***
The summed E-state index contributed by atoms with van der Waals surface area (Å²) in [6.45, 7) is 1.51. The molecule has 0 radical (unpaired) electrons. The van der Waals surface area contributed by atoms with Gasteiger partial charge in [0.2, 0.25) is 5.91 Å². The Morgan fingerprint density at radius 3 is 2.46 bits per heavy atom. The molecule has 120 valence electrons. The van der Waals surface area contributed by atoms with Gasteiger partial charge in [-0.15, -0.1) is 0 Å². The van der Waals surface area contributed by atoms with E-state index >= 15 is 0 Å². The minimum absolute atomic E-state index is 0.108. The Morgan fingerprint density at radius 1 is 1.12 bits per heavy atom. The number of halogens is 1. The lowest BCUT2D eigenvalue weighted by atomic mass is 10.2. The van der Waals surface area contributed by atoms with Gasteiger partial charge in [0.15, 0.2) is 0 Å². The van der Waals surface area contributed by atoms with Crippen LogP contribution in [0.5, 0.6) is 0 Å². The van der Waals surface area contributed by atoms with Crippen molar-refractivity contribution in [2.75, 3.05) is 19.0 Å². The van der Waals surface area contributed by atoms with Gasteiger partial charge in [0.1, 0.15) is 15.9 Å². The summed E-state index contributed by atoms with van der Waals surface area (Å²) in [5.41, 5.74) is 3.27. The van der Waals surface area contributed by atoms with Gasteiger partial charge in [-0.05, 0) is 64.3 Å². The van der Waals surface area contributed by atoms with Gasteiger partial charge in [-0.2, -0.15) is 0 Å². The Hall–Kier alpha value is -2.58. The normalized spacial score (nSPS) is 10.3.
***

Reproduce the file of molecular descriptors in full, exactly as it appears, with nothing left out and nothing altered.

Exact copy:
The summed E-state index contributed by atoms with van der Waals surface area (Å²) in [6.45, 7) is 1.51. The molecule has 0 radical (unpaired) electrons. The van der Waals surface area contributed by atoms with Gasteiger partial charge in [0.2, 0.25) is 5.91 Å². The Morgan fingerprint density at radius 3 is 2.46 bits per heavy atom. The molecule has 120 valence electrons. The van der Waals surface area contributed by atoms with Gasteiger partial charge in [-0.15, -0.1) is 0 Å². The van der Waals surface area contributed by atoms with E-state index >= 15 is 0 Å². The minimum absolute atomic E-state index is 0.108. The Morgan fingerprint density at radius 1 is 1.12 bits per heavy atom. The number of halogens is 1. The lowest BCUT2D eigenvalue weighted by atomic mass is 10.2. The van der Waals surface area contributed by atoms with Gasteiger partial charge in [0.15, 0.2) is 0 Å². The van der Waals surface area contributed by atoms with Crippen LogP contribution in [0.5, 0.6) is 0 Å². The van der Waals surface area contributed by atoms with Crippen molar-refractivity contribution in [2.75, 3.05) is 19.0 Å². The van der Waals surface area contributed by atoms with Gasteiger partial charge in [0.1, 0.15) is 15.9 Å². The summed E-state index contributed by atoms with van der Waals surface area (Å²) in [5.41, 5.74) is 3.27. The van der Waals surface area contributed by atoms with Gasteiger partial charge in [-0.05, 0) is 64.3 Å². The van der Waals surface area contributed by atoms with Gasteiger partial charge in [-0.2, -0.15) is 0 Å². The Hall–Kier alpha value is -2.58. The normalized spacial score (nSPS) is 10.3.